The California Supreme court recently ruled that warrants are not necessary for law enforcement officials to search cell phones for evidence if they are found on your person.
In addition, the Supreme Court of the United States ruled that government employers could read transcripts of employee e-mails, text messages, instant messages and other communications without having to worry about the 4th Amendment.
For those that need a refresher course, the 4th Amendment states the right of the people to be secure in their persons, houses, papers, and effects, against unreasonable searches and seizures, shall not be violated; and no Warrants shall issue but upon probable cause, supported by Oath or affirmation, and particularly describing the place to be searched, and the persons or things to be seized.
So what do these rulings have to do with residents of Georgia? Precedent and excuse.
While every state differs slightly in criminal and civil law, it isn't uncommon for states to take cues from their neighbors in setting up policies.
Some people might argue that all sorts of crime related evidence--drug paraphernalia and the like are found in people's vehicles during pullovers and later used in evidence without the need for warrants. In this case, I have to argue that cell phones and other personal electronic devices are different.
The first reason: It simply isn't that hard for an investigator to get a search warrant.
The danger for unnecessary invasions of privacy is just too great. Personal information, pictures, contact numbers and in some cases confidential information can all be found on these devices.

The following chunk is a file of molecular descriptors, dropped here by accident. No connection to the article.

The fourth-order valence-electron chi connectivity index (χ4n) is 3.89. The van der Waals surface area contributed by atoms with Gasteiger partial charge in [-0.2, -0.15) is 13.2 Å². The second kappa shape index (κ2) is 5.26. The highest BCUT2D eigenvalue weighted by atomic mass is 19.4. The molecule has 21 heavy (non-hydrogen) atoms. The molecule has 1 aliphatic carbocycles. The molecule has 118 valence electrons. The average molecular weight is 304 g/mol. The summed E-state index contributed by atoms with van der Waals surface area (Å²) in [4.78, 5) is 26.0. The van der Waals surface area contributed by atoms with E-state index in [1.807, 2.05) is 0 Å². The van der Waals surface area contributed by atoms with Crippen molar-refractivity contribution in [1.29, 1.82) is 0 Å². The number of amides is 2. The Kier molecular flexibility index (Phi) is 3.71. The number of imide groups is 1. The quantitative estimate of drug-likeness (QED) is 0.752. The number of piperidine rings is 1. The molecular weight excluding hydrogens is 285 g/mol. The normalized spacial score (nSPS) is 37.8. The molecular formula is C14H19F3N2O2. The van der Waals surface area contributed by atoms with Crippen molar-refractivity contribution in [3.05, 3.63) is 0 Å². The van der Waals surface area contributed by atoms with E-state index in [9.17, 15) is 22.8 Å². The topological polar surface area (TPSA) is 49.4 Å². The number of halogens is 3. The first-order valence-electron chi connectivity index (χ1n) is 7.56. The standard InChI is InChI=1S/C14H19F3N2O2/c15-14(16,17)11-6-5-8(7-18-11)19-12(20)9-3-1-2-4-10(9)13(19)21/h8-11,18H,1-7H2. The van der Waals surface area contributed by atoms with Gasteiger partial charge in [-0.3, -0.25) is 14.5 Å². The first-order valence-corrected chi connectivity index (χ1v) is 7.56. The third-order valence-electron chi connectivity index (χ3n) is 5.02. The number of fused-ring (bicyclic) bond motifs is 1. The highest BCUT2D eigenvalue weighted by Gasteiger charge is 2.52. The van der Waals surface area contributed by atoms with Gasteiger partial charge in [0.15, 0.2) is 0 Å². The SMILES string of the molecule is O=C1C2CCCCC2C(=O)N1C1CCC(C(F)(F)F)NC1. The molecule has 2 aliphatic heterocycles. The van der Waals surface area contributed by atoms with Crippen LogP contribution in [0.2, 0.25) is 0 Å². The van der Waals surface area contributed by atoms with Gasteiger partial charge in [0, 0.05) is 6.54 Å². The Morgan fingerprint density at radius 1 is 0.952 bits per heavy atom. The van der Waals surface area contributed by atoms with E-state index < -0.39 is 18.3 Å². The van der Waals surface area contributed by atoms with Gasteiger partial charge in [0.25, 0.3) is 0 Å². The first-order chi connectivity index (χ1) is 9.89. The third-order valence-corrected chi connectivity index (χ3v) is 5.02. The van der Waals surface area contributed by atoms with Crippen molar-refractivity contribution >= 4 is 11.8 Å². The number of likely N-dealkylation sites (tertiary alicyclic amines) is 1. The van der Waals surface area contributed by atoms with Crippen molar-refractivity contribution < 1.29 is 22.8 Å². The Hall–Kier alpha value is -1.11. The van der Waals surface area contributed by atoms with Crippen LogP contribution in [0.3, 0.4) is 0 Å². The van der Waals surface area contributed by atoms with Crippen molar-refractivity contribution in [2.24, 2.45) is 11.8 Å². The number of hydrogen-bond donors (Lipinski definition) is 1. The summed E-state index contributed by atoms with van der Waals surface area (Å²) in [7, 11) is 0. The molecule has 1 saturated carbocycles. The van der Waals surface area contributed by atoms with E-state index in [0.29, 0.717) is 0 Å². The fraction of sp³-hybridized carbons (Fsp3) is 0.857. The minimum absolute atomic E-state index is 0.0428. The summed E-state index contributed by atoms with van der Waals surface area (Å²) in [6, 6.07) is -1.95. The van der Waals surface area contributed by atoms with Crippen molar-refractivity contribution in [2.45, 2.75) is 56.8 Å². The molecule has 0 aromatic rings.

If an investigator feels that information crucial to a case may be present on personal computer, he or she needs only to call a judge to have a warrant issued. The warrant is usually available within minutes.
The same requirements need to be enforced for cell phones and other devices found on a person. Getting a warrant will not inhibit any legitimate investigation, but because it requires direct action and permission, it will prevent someone from simply going someone's personal effects out of curiosity.
The second reason: The Bill of Rights was not meant to only protect you when it's convenient for the government.
Privacy is one of the cornerstones of free speech. One of my coworkers, Melody Dareing, recently wrote about this issue in her Anonymous blogging series.
If government (or private sector for that matter) employees are spending their time on Facebook at work rather than doing their jobs, they should be fired, no warrant needed.
It's different if they are using personal devices to discuss things about their jobs or anything else, especially if its on their own time.
Denying workers privacy in those situations prevents would prevent whistle blowers from exposing corruption as well as basic Free Speech rights.
If an agency suspects that an employee is discussion confidential information, a traditional investigation--and warrant should be sufficient to determine if their was any actual wrong-doing.
The government and law enforcement agencies have a responsibility to protect the public, and I want them to have every necessary tool available to do their jobs. But we all have a responsibility to question whether or not a tool really is necessary. To quote one of my favorite cliches, "it's a slippery slope."